To paraphrase Jean-Paul Sartre, people like Trump, Lee and Inhofe are fully aware of the absurdity of their statements. “They know that their remarks are frivolous, open to challenge,” wrote Sartre in his 1946 essay on anti-Semitism. “But they are amusing themselves, for it is their adversary who is obliged to use words responsibly, since he believes in words. They even like to play with discourse for, by giving ridiculous reasons, they discredit the seriousness of their interlocutors.”

What was true in 1946 is true today: A troll is a troll is a troll. “The crimes of the Nazis have, for some, obscured the extent to which they relied on murderous insincerity and the unwillingness of liberal societies to see the Nazis plainly for what they were,” writes Adam Serwer for The Atlantic. “In the 1930s, falling for this ploy might have been understandable; with the hindsight of history, it is incomprehensible that many continue to do so. But it is important to understand that weaponized insincerity was an essential element of fascism from the very beginning.”

Nazi comparisons are notoriously facile (paging Mr. Godwin), but the correlation is obvious to anyone who has been paying attention over the last several years… and therein lies the dilemma, because paying attention comes with a vicious personal cost, thanks to these tactics. Those people who refused to believe anything significant would come of the Mueller report were practicing enlightened self-defense.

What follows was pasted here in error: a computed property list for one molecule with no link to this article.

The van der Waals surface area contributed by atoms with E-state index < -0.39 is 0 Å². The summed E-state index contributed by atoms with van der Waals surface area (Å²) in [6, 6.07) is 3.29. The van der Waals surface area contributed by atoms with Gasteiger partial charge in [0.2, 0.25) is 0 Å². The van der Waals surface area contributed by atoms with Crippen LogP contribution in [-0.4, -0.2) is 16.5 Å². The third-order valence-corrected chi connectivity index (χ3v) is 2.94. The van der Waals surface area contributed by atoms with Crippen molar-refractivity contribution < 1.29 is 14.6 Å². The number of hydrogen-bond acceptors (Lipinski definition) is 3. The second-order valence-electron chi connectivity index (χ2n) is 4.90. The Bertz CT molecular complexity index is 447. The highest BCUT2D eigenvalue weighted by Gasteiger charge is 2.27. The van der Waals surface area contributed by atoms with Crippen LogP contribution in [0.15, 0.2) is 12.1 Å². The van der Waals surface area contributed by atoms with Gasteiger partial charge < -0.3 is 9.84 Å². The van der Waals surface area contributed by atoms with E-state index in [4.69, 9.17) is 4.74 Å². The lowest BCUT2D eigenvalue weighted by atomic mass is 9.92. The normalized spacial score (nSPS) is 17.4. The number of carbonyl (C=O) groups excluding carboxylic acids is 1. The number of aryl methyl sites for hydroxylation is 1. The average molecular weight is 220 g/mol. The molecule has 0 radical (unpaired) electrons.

“I wonder how many times you have to be hit on the head,” asked Harry Truman, “before you find out who’s hitting you?” A great many people have found out, and are now checking out of any emotional investment in the concept of justice because, well, just look around. Ample reasons for despair are jumping off the front pages and pouring from the news networks like excrement from a shattered sewer pipe. One does not need to range very far to find a reason for throwing up your hands.

And that is how fascists win.

One solution to this crisis of the spirit, I believe, is to genuinely connect with other people by trying to help someone within reach of your arm. Working in a vacuum as isolated individuals, none of us can fix Trump, or the Republicans, or the Democrats, or the climate, or the media, or greed, or war, or any of the other massive problems before us.

We can, however, start to connect with each other by finding small ways in our local communities to push back against the ugliness of racism, sexism, nationalism and greed that we can see in our own institutions and from our own windows. We can also connect with activist movements that already have momentum and the capacity to connect us to others working on these issues nationally and globally.

Despair is contagious, and right now it’s spreading. To act is to be, and there is so much to do. By helping your neighbor, you will be helping yourself return to a place inside where hope is more than a four-letter word.